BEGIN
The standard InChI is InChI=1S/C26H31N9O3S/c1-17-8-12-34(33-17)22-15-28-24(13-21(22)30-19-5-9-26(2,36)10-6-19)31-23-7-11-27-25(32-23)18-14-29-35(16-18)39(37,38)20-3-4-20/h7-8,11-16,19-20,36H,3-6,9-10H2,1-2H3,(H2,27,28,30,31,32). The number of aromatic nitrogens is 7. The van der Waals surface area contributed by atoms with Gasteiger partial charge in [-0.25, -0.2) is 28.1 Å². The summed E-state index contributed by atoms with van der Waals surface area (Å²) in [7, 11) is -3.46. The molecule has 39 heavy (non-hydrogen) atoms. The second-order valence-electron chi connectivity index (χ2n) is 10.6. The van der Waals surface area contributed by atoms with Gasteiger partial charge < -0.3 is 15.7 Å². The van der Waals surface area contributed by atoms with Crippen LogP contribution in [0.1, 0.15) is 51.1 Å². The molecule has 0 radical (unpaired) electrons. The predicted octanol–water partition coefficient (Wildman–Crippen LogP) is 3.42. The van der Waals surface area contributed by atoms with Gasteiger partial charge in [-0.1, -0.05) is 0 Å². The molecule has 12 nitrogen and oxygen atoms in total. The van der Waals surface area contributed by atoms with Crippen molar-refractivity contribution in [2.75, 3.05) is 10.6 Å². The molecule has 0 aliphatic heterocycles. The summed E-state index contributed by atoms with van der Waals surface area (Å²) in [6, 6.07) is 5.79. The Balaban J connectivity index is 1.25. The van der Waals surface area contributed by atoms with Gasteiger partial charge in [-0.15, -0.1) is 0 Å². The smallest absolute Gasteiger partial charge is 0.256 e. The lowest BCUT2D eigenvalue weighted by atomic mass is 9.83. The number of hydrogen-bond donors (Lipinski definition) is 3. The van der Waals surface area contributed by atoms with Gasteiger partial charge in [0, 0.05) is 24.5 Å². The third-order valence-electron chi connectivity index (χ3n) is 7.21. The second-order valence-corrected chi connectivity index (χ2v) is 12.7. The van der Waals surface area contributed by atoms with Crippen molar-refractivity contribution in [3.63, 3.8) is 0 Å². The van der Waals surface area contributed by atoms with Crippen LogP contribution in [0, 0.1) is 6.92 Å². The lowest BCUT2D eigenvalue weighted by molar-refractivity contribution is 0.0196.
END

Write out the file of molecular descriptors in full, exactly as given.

The standard InChI is InChI=1S/C26H31N9O3S/c1-17-8-12-34(33-17)22-15-28-24(13-21(22)30-19-5-9-26(2,36)10-6-19)31-23-7-11-27-25(32-23)18-14-29-35(16-18)39(37,38)20-3-4-20/h7-8,11-16,19-20,36H,3-6,9-10H2,1-2H3,(H2,27,28,30,31,32). The number of aromatic nitrogens is 7. The van der Waals surface area contributed by atoms with Gasteiger partial charge in [-0.25, -0.2) is 28.1 Å². The summed E-state index contributed by atoms with van der Waals surface area (Å²) in [7, 11) is -3.46. The molecule has 39 heavy (non-hydrogen) atoms. The second-order valence-electron chi connectivity index (χ2n) is 10.6. The van der Waals surface area contributed by atoms with Gasteiger partial charge < -0.3 is 15.7 Å². The van der Waals surface area contributed by atoms with Crippen LogP contribution in [0.1, 0.15) is 51.1 Å². The molecule has 0 radical (unpaired) electrons. The predicted octanol–water partition coefficient (Wildman–Crippen LogP) is 3.42. The van der Waals surface area contributed by atoms with Gasteiger partial charge in [-0.1, -0.05) is 0 Å². The molecule has 12 nitrogen and oxygen atoms in total. The van der Waals surface area contributed by atoms with Crippen molar-refractivity contribution in [2.75, 3.05) is 10.6 Å². The molecule has 0 aliphatic heterocycles. The summed E-state index contributed by atoms with van der Waals surface area (Å²) in [6, 6.07) is 5.79. The Balaban J connectivity index is 1.25. The van der Waals surface area contributed by atoms with Gasteiger partial charge in [-0.15, -0.1) is 0 Å². The smallest absolute Gasteiger partial charge is 0.256 e. The lowest BCUT2D eigenvalue weighted by atomic mass is 9.83. The number of hydrogen-bond donors (Lipinski definition) is 3. The van der Waals surface area contributed by atoms with Gasteiger partial charge in [0, 0.05) is 24.5 Å². The third-order valence-electron chi connectivity index (χ3n) is 7.21. The second-order valence-corrected chi connectivity index (χ2v) is 12.7. The van der Waals surface area contributed by atoms with Crippen molar-refractivity contribution in [3.63, 3.8) is 0 Å². The van der Waals surface area contributed by atoms with Crippen LogP contribution in [0, 0.1) is 6.92 Å². The lowest BCUT2D eigenvalue weighted by molar-refractivity contribution is 0.0196.